The Mighty Two-Wheeler


It is a right of passage. It usually happens when you are about 6 or 7. Whether it is a birthday or Christmas gift,you get a bike. Mom or Dad takes you outside, holds on to the back and within a short time, you have a newfound freedom. Autism Boy is like all neuro-typical kids. At 6, Santa brought him a bike and it sat. He simply wasn’t ready.

Well, Santa paid another visit 1 1/2 years ago and brought him a new bike. This bright, shiny red object has been the bane of my existence. It has caused more heartache than anyone ever intended. On Christmas day, we faced cold temps and tried. In fact, we tried all the time. Well, I finally quit. My arms are just not strong enough to hold Autism Boy in all of his 5’6″ frame and the bike. So I walked away a few weekends ago and decided to mow the lawn and just let Autism Boy do his thing with the bike. Well, lo and behold the boy did it. He rode the bike. My excitement could not be contained.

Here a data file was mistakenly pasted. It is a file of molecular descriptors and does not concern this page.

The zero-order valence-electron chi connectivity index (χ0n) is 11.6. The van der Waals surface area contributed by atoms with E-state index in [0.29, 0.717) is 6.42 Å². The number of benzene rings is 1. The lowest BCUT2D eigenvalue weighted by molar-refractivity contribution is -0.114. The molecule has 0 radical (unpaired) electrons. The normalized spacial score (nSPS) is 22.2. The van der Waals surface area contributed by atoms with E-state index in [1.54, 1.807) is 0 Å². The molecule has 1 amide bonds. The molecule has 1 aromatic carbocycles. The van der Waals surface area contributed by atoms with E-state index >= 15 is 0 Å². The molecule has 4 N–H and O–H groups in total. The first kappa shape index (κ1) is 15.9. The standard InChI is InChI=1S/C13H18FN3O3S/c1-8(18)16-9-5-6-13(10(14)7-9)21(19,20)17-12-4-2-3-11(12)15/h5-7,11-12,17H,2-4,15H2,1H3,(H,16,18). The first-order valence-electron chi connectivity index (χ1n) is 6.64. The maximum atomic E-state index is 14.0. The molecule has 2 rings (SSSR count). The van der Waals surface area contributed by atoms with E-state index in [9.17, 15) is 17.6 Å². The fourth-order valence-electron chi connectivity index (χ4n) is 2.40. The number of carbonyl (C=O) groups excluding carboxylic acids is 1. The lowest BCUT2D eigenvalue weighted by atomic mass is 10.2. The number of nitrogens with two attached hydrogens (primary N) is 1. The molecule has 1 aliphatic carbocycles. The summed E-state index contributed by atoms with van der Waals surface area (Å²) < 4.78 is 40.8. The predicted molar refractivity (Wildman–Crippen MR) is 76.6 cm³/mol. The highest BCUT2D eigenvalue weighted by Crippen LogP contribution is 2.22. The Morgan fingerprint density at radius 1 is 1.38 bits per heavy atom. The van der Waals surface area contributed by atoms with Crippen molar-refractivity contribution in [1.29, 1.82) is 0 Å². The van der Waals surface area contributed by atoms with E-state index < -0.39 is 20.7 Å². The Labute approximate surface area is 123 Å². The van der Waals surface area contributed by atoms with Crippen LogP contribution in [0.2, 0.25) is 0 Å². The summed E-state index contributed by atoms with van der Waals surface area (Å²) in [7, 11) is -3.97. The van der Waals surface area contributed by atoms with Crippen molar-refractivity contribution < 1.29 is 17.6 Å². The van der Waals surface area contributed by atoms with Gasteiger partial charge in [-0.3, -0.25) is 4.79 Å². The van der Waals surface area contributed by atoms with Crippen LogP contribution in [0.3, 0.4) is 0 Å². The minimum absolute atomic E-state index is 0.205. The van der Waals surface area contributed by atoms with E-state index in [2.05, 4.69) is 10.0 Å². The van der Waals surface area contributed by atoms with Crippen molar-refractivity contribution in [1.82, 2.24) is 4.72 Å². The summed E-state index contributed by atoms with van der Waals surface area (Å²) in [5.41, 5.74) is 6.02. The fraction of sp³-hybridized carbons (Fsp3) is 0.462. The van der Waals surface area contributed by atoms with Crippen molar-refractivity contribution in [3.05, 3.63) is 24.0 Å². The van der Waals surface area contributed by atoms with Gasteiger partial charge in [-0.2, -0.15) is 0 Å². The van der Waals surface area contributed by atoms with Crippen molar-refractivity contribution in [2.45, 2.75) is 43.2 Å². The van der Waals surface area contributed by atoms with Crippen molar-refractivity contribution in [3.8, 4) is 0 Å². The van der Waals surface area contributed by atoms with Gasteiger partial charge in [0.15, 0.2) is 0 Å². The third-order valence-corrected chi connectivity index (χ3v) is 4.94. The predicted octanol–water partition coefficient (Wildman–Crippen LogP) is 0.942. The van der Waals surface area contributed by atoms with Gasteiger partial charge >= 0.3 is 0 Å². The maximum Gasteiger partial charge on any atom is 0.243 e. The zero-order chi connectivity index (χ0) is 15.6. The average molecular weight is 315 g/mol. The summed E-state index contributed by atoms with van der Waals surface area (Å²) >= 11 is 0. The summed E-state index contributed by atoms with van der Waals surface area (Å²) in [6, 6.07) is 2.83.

That week, I had been bombarded with social media posts and videos of my young nephew riding his two-wheeler at a very young age. And of course everyone was proud and as parents do, we compare. I felt awful. I know Autism Boy is awesome and so is his cousin.  His cousin was rocking it on the bike. I’m really proud of him, but I felt the ugly rear of a jealous spirit. I wanted the same for Autism Boy. But Autism Boy taught me to never stop believing. He never gave up. In fact, when he saw his younger cousin riding, it inspired him to overcome his fear and he accomplished riding a bike. Both of these accomplishments are great but not everyone saw it that way. I got a lot of backlash that he didn’t have the skill before now.

Everyone develops at his or her own pace. It can be hard to see our kids lagging behind but we need to praise them just the same when they do get it, no matter how old they are.


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